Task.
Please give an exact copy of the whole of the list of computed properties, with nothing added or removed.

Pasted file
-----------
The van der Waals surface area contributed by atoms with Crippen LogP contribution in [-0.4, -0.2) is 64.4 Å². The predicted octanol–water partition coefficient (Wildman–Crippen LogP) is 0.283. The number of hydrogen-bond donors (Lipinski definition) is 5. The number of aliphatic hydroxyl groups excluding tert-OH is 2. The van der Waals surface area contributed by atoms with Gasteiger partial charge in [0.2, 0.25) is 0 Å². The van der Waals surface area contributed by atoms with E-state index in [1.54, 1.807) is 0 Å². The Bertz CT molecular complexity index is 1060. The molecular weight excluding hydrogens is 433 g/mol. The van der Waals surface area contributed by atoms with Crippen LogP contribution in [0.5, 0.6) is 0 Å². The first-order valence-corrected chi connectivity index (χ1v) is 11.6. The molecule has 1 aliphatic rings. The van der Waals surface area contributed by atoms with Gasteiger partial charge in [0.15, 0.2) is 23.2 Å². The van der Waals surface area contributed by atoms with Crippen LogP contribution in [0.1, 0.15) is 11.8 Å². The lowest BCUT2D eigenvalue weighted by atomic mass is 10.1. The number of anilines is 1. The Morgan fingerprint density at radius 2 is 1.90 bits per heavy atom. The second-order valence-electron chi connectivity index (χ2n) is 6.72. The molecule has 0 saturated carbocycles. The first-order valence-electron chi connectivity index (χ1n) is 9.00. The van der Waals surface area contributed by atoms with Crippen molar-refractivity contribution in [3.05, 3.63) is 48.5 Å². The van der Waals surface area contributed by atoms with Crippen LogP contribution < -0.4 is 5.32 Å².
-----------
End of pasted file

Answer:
The van der Waals surface area contributed by atoms with Crippen LogP contribution in [-0.4, -0.2) is 64.4 Å². The predicted octanol–water partition coefficient (Wildman–Crippen LogP) is 0.283. The number of hydrogen-bond donors (Lipinski definition) is 5. The number of aliphatic hydroxyl groups excluding tert-OH is 2. The van der Waals surface area contributed by atoms with Gasteiger partial charge in [0.2, 0.25) is 0 Å². The van der Waals surface area contributed by atoms with E-state index in [1.54, 1.807) is 0 Å². The Bertz CT molecular complexity index is 1060. The molecular weight excluding hydrogens is 433 g/mol. The van der Waals surface area contributed by atoms with Crippen LogP contribution in [0.5, 0.6) is 0 Å². The first-order valence-corrected chi connectivity index (χ1v) is 11.6. The molecule has 1 aliphatic rings. The van der Waals surface area contributed by atoms with Gasteiger partial charge in [0.15, 0.2) is 23.2 Å². The van der Waals surface area contributed by atoms with Crippen LogP contribution in [0.1, 0.15) is 11.8 Å². The lowest BCUT2D eigenvalue weighted by atomic mass is 10.1. The number of anilines is 1. The Morgan fingerprint density at radius 2 is 1.90 bits per heavy atom. The second-order valence-electron chi connectivity index (χ2n) is 6.72. The molecule has 0 saturated carbocycles. The first-order valence-electron chi connectivity index (χ1n) is 9.00. The van der Waals surface area contributed by atoms with Crippen molar-refractivity contribution in [3.05, 3.63) is 48.5 Å². The van der Waals surface area contributed by atoms with Crippen LogP contribution < -0.4 is 5.32 Å².